Friday, 15 November 2013

How to 18: Make Peanut Milk- vegan, raw, suitable for Ekadasi

How will you use your peanut milk?
Following on from last month's post on almond milk; did you know that you can also make peanut milk? It's creamy and tastes quite okay even on its own (though not as delicious as almond milk), plus it's cheaper to make. Peanut milk also has some great health benefits; I found out about these from livestrong.com. Peanuts contain A, E and B vitamins as well other antioxidants which can prevent strokes and other diseases. As well as being a protein food, they are a source of many minerals, such as iron, selenium and potassium. Their monounsaturated oil helps to reduce harmful chloresterol levels in the body. Since commercially-available pure peanut milks are few and far between, I couldn't find a straight nutritional comparison table for peanut milk versus other plant milks, unfortunately.  I'll add to this post with the info when I do find out. Here's how to make this healthy plant milk:

(Makes about 300-ish ml)
1 cup (250ml) raw peanuts- we used organic redskin peanuts
3 cups water

1: Soak the peanuts in a bowl of water overnight or for several hours, then drain them. (This
 helps to get rid of nutrient-blocking phytates.)

2: Blend them in a food processor together with the 3 cups of water...

3: ... and you will get a milky liquid after a few minutes.

4: Strain this through a fine sieve. the resulting liquid is your peanut milk.

5: The resulting pulp can be discarded or used to provide fibre in vegeburgers- it's not as nice as almond pulp!
...and that's really all there is to it! You can also sweeten it if you like. Now all you have to do is decide how to use it- what are your ideas? Shakes and smoothies? A sauce? In a drink? For baking?




Wednesday, 13 November 2013

Chocolate Cashew Butter Cups- vegan, gluten free


I made some small and some large...
It's funny how something gets popular all of a sudden and you find it everywhere, isn't it? That American classic, the Reese's Peanut Butter Cup, has been getting a makeover all around the blogosphere just lately (and even in Waitrose "Weekend" magazine this week) and The Yogi Vegetarian is no exception. I have seen peanut versions, almond versions and even some amazing-looking raw versions. Okay, so we might be a little late with them- www.pimpthatsnack.com has had giant peanut butter cups on it for years- but hey, they've arrived now, just in time for the festive season.
 Our cups are veganised by using dairy free dark chocolate and given a twist by using cashews instead of peanuts. There are only 2 ingredients, plus chocolate moulds or mini cupcake cases, but you could always add a little agave or raw sugar to the filling if you like- personally, I don't think they need it. Make them as Christmas gifts, after-dinner treats, or just because...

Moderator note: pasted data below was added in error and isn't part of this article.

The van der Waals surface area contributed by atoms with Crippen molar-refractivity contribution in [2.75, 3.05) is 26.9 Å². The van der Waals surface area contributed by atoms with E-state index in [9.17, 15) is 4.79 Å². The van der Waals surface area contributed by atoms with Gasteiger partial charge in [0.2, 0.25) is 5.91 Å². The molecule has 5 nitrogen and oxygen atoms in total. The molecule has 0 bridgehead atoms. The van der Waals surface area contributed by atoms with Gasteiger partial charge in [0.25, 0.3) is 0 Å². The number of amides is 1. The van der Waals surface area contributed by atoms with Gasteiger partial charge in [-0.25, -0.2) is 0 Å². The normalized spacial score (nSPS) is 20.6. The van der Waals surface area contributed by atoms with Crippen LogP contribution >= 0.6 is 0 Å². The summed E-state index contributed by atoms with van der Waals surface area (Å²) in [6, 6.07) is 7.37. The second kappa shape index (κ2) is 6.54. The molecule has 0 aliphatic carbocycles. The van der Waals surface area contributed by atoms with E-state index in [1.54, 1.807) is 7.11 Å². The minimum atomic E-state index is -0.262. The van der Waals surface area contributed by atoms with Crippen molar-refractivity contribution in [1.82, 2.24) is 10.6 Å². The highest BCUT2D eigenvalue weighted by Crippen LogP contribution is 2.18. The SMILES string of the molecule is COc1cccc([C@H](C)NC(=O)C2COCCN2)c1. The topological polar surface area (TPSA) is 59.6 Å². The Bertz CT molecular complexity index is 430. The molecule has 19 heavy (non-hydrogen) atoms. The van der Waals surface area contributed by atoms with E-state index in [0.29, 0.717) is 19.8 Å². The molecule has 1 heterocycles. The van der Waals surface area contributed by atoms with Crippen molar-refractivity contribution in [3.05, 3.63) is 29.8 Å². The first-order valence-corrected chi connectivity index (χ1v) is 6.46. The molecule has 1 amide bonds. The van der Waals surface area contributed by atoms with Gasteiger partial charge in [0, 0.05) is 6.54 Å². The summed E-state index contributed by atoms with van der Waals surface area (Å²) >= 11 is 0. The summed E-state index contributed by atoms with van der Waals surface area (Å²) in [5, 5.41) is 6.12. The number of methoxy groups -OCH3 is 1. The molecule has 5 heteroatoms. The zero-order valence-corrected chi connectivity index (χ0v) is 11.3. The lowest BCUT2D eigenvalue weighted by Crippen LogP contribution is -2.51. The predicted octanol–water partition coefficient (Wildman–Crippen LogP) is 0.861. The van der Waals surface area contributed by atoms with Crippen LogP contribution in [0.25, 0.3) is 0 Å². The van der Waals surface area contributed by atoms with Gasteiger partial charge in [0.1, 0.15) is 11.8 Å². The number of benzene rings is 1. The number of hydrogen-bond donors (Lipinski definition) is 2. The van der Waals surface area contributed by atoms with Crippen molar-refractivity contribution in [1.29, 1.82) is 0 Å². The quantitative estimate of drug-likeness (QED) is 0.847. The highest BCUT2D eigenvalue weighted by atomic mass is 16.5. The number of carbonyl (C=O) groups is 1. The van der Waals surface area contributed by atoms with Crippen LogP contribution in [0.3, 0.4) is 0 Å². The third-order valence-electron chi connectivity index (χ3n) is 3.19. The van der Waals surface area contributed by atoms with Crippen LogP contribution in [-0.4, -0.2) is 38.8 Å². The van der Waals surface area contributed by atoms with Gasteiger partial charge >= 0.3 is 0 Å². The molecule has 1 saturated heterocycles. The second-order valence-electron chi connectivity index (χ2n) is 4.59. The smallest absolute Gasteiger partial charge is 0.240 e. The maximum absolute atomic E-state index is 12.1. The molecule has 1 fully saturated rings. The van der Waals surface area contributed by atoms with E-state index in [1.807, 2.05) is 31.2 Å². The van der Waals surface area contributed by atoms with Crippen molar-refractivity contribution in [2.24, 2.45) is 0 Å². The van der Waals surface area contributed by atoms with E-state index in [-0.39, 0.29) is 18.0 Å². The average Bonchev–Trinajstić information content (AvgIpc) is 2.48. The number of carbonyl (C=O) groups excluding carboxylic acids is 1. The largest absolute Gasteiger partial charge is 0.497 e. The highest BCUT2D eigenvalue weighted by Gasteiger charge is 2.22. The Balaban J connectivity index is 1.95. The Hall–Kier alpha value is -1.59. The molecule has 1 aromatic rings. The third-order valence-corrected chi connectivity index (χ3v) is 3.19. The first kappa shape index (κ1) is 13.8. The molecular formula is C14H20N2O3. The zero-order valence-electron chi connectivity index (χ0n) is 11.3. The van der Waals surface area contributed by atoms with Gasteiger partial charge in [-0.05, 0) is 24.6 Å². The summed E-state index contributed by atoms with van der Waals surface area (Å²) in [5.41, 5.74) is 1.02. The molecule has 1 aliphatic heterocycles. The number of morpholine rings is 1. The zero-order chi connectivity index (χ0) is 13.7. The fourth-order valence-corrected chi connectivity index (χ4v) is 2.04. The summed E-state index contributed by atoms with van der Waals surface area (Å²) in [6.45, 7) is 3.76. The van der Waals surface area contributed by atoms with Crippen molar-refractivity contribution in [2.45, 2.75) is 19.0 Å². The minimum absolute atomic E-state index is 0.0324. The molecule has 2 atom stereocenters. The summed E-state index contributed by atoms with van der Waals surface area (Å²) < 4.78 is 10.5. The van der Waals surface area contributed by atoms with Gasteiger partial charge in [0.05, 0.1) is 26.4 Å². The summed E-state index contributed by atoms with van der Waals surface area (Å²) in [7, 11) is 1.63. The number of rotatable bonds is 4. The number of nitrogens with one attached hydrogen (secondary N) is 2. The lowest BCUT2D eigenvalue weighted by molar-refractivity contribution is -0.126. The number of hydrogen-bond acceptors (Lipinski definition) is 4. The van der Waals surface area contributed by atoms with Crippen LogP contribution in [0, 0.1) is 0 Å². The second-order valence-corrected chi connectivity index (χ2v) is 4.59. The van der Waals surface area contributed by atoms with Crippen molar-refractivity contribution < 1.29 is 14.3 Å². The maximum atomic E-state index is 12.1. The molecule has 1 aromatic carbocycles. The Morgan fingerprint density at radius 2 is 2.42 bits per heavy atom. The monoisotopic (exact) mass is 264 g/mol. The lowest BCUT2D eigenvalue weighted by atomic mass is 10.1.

Makes around 20 small cups:
125g roasted salted cashews
150g  vegan dark chocolate
(some silicone chocolate moulds and/ or mini cupcake cases)
  • Make the filling by putting the nuts into a food processor and leaving it running until they form a buttery ball, a little firmer than regular nut butter (so don't overdo it).
  • Melt the chocolate. I didn't bother to temper it first, although by the end of the whole process re-warming it probably did that job. Using a pastry brush, carefully coat the inside of your moulds and let it set. Build up 2 or 3 layers to make a strong shell.
  • When the shells are set, fill them with the cashew butter. 
  • Spread the remaining melted chocolate evenly over the top of the cashew butter and decorate with a few nuts if you like. Wait patiently for the cups to harden fully before carefully removing them from the moulds.





Monday, 11 November 2013

What does a week's worth of fruit and veg look like?


We went to our local fruit and veg market on Saturday and came back with what seemed like quite a large haul of produce. It will probably take 5 of us about 7-10 days to get through all of it, though. I couldn't wait for daylight to photograph the beautiful fruit, glossy green avocados and vibrant vegetables. Amongst this lot there are salads for packed lunches, chunky weekend soups, spicy curries, colourful sauces and who knows what else...



We still have our own pumpkins, kadoo, beetroot, potatoes and parsnips but apart from that all the fruit and veg we bought is- unfortunately- not organic. And we couldn't resist some of the exotic stuff like white sweet potatoes, avocados, plantain and mangoes so I'm afraid we clocked up a fair few food miles as well. Now I'm starting to feel a little sheepish, but I remind myself that we are doing our best. We grow what we can and buy the best we can afford. (All that produce we bought cast less than £45). What about you? How much fruit and veg do you and your family get through? Is it expensive where you live?Where is it from? Where do you stand in the organic versus non- organic debate?